Clinical Pharmacokinetics

, Volume 6, Issue 1, pp 1–24 | Cite as

Clinical Implications of Enzyme Induction and Enzyme Inhibition

  • B. K. Park
  • A. M. Breckenridge


The pharmacological effect of a drug is partly dependent upon its concentration at its site of action, which in turn is partly dependent upon its rate of elimination. The rate of elimination of many lipophilic drugs is governed by the activity of the hepatic microsomal mixed-function oxidases. Consequently any alteration in the activity of these enzymes may result in a modification of drug action. A wide range of chemically unrelated substances may stimulate the activity of the mixedfunction oxidases by enzyme induction. The drugs most frequently encountered as enzymeinducing agents in man are barbiturates, rifampicin and Phenytoin. Enhancement of drug metabolism by ethanol, tobacco smoking and diet may also involve enzyme induction. Enzyme induction is normally associated with a reduction in drug efficacy but may also alter the toxicity of certain substances.

Enzyme induction has been assessed in man by measuring changes in the pharmacokinetics of a marker drug, or changes in the disposition of endogenous compounds such as γ-glutamyltranspeptidase, D-glucaric acid and 6β-hydroxycortisol.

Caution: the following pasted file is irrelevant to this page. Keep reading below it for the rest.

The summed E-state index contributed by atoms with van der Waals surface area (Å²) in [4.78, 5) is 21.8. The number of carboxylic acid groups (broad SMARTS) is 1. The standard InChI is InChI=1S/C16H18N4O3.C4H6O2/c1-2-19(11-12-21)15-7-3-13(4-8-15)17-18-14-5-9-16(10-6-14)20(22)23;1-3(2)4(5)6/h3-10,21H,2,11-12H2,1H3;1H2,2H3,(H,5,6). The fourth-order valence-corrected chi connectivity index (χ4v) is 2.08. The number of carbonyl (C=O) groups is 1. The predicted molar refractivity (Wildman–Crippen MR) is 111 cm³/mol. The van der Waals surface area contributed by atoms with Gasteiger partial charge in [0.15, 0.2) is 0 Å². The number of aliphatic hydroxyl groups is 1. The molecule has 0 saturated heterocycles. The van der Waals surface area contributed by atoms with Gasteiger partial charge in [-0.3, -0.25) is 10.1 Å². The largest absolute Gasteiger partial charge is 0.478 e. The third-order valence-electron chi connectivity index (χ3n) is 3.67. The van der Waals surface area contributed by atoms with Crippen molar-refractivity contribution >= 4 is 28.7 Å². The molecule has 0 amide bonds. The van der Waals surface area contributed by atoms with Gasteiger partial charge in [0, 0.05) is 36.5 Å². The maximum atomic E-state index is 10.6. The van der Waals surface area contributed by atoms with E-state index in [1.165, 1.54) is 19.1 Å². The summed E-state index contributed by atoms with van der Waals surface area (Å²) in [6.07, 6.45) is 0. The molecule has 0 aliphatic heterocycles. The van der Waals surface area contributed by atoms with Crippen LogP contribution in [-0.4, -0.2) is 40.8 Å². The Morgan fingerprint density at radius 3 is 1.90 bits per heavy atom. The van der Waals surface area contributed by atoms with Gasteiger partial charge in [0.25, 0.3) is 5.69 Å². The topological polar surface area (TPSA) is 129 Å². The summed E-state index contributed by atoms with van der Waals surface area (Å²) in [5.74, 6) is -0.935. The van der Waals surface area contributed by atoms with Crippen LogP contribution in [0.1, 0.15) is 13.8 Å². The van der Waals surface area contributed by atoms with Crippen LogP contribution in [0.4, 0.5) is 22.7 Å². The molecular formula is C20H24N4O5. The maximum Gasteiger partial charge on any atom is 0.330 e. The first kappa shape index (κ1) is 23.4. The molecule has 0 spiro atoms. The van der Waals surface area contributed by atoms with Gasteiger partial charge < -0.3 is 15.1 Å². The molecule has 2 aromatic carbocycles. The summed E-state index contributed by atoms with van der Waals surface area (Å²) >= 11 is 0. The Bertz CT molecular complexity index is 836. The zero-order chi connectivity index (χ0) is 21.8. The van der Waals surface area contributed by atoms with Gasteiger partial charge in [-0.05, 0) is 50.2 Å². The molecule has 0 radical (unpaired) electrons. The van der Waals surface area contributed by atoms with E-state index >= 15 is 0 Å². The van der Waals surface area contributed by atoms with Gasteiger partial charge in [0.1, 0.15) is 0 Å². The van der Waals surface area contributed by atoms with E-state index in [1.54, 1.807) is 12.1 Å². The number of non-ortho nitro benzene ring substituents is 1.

The therapeutic problems associated with enzyme inhibition have received much less attention than those associated with enzyme induction. The effect on the rate of elimination of a particular drug will depend upon the fraction of the dose that is normally metabolised by the inhibited enzyme and on the affinity of the enzyme for the drug and the inhibitor. An alteration in the dosage schedule is usually only necessary for drugs with a small therapeutic ratio.


Clinical Pharmacology Rifampicin Tolbutamide Antipyrine Enzyme Induction 
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Copyright information

© ADIS Press Australasia Pty Ltd 1981

Authors and Affiliations

  • B. K. Park
    • 1
  • A. M. Breckenridge
    • 1
  1. 1.Department of Pharmacology and TherapeuticsUniversity of LiverpoolLiverpoolEngland

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